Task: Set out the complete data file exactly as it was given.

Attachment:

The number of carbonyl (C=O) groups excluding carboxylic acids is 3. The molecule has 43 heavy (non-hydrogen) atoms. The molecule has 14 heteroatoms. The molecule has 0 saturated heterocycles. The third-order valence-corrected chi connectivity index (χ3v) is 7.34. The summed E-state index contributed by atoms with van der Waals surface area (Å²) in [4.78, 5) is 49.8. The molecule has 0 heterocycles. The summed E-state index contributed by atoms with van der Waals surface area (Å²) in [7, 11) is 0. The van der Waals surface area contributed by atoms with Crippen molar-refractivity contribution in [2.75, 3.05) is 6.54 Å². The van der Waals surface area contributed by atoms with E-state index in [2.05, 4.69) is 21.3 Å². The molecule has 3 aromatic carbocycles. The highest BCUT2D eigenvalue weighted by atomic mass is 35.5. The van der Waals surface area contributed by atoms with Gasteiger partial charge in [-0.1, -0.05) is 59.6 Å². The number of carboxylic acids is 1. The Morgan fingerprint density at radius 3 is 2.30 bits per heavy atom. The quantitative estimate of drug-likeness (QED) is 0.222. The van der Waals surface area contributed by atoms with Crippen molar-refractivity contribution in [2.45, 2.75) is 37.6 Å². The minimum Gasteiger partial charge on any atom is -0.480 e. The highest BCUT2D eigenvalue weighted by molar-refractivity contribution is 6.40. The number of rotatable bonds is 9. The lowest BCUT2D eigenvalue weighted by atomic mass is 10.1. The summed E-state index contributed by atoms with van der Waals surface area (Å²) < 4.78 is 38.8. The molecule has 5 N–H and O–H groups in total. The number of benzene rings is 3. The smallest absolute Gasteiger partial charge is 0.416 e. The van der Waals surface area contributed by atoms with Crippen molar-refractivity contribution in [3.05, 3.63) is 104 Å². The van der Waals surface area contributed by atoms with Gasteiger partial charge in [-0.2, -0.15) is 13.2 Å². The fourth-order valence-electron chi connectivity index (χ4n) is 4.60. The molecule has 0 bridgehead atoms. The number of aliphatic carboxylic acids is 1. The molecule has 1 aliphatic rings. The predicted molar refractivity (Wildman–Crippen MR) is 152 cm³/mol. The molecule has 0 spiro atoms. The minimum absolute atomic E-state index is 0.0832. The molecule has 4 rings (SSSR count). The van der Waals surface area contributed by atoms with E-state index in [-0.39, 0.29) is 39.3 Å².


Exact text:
The number of carbonyl (C=O) groups excluding carboxylic acids is 3. The molecule has 43 heavy (non-hydrogen) atoms. The molecule has 14 heteroatoms. The molecule has 0 saturated heterocycles. The third-order valence-corrected chi connectivity index (χ3v) is 7.34. The summed E-state index contributed by atoms with van der Waals surface area (Å²) in [4.78, 5) is 49.8. The molecule has 0 heterocycles. The summed E-state index contributed by atoms with van der Waals surface area (Å²) in [7, 11) is 0. The van der Waals surface area contributed by atoms with Crippen molar-refractivity contribution in [2.75, 3.05) is 6.54 Å². The van der Waals surface area contributed by atoms with E-state index in [2.05, 4.69) is 21.3 Å². The molecule has 3 aromatic carbocycles. The highest BCUT2D eigenvalue weighted by atomic mass is 35.5. The van der Waals surface area contributed by atoms with Gasteiger partial charge in [-0.1, -0.05) is 59.6 Å². The number of carboxylic acids is 1. The Morgan fingerprint density at radius 3 is 2.30 bits per heavy atom. The quantitative estimate of drug-likeness (QED) is 0.222. The van der Waals surface area contributed by atoms with Crippen molar-refractivity contribution in [2.45, 2.75) is 37.6 Å². The minimum Gasteiger partial charge on any atom is -0.480 e. The highest BCUT2D eigenvalue weighted by molar-refractivity contribution is 6.40. The number of rotatable bonds is 9. The lowest BCUT2D eigenvalue weighted by atomic mass is 10.1. The summed E-state index contributed by atoms with van der Waals surface area (Å²) < 4.78 is 38.8. The molecule has 5 N–H and O–H groups in total. The number of benzene rings is 3. The smallest absolute Gasteiger partial charge is 0.416 e. The van der Waals surface area contributed by atoms with Crippen molar-refractivity contribution in [3.05, 3.63) is 104 Å². The van der Waals surface area contributed by atoms with Gasteiger partial charge in [-0.2, -0.15) is 13.2 Å². The fourth-order valence-electron chi connectivity index (χ4n) is 4.60. The molecule has 0 bridgehead atoms. The number of aliphatic carboxylic acids is 1. The molecule has 1 aliphatic rings. The predicted molar refractivity (Wildman–Crippen MR) is 152 cm³/mol. The molecule has 0 spiro atoms. The minimum absolute atomic E-state index is 0.0832. The molecule has 4 rings (SSSR count). The van der Waals surface area contributed by atoms with E-state index in [-0.39, 0.29) is 39.3 Å².